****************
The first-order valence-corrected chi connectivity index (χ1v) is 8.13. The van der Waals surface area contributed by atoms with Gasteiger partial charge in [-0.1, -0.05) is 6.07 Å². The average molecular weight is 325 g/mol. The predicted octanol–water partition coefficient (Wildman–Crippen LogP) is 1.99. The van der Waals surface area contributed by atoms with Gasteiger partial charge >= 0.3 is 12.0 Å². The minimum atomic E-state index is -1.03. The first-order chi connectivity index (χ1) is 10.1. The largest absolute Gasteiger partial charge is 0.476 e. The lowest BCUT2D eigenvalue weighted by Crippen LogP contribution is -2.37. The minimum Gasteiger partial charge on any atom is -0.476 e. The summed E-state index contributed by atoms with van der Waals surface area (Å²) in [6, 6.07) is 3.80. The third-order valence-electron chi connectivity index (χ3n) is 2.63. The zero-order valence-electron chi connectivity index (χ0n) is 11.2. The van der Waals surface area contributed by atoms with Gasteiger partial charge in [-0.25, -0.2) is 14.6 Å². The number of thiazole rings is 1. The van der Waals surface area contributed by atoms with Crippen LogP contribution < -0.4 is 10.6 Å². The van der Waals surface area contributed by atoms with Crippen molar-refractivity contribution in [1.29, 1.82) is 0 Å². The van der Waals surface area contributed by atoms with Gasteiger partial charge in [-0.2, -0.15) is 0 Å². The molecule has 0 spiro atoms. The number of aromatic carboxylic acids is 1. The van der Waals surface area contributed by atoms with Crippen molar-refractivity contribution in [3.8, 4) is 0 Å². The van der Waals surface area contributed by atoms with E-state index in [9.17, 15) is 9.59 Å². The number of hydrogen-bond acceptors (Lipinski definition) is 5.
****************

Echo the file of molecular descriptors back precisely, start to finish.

The first-order valence-corrected chi connectivity index (χ1v) is 8.13. The van der Waals surface area contributed by atoms with Gasteiger partial charge in [-0.1, -0.05) is 6.07 Å². The average molecular weight is 325 g/mol. The predicted octanol–water partition coefficient (Wildman–Crippen LogP) is 1.99. The van der Waals surface area contributed by atoms with Gasteiger partial charge >= 0.3 is 12.0 Å². The minimum atomic E-state index is -1.03. The first-order chi connectivity index (χ1) is 10.1. The largest absolute Gasteiger partial charge is 0.476 e. The lowest BCUT2D eigenvalue weighted by Crippen LogP contribution is -2.37. The minimum Gasteiger partial charge on any atom is -0.476 e. The summed E-state index contributed by atoms with van der Waals surface area (Å²) in [6, 6.07) is 3.80. The third-order valence-electron chi connectivity index (χ3n) is 2.63. The zero-order valence-electron chi connectivity index (χ0n) is 11.2. The van der Waals surface area contributed by atoms with Gasteiger partial charge in [-0.25, -0.2) is 14.6 Å². The number of thiazole rings is 1. The van der Waals surface area contributed by atoms with Crippen LogP contribution < -0.4 is 10.6 Å². The van der Waals surface area contributed by atoms with Crippen molar-refractivity contribution in [1.29, 1.82) is 0 Å². The van der Waals surface area contributed by atoms with Gasteiger partial charge in [-0.2, -0.15) is 0 Å². The molecule has 0 spiro atoms. The number of aromatic carboxylic acids is 1. The van der Waals surface area contributed by atoms with Crippen molar-refractivity contribution in [3.8, 4) is 0 Å². The van der Waals surface area contributed by atoms with E-state index in [9.17, 15) is 9.59 Å². The number of hydrogen-bond acceptors (Lipinski definition) is 5.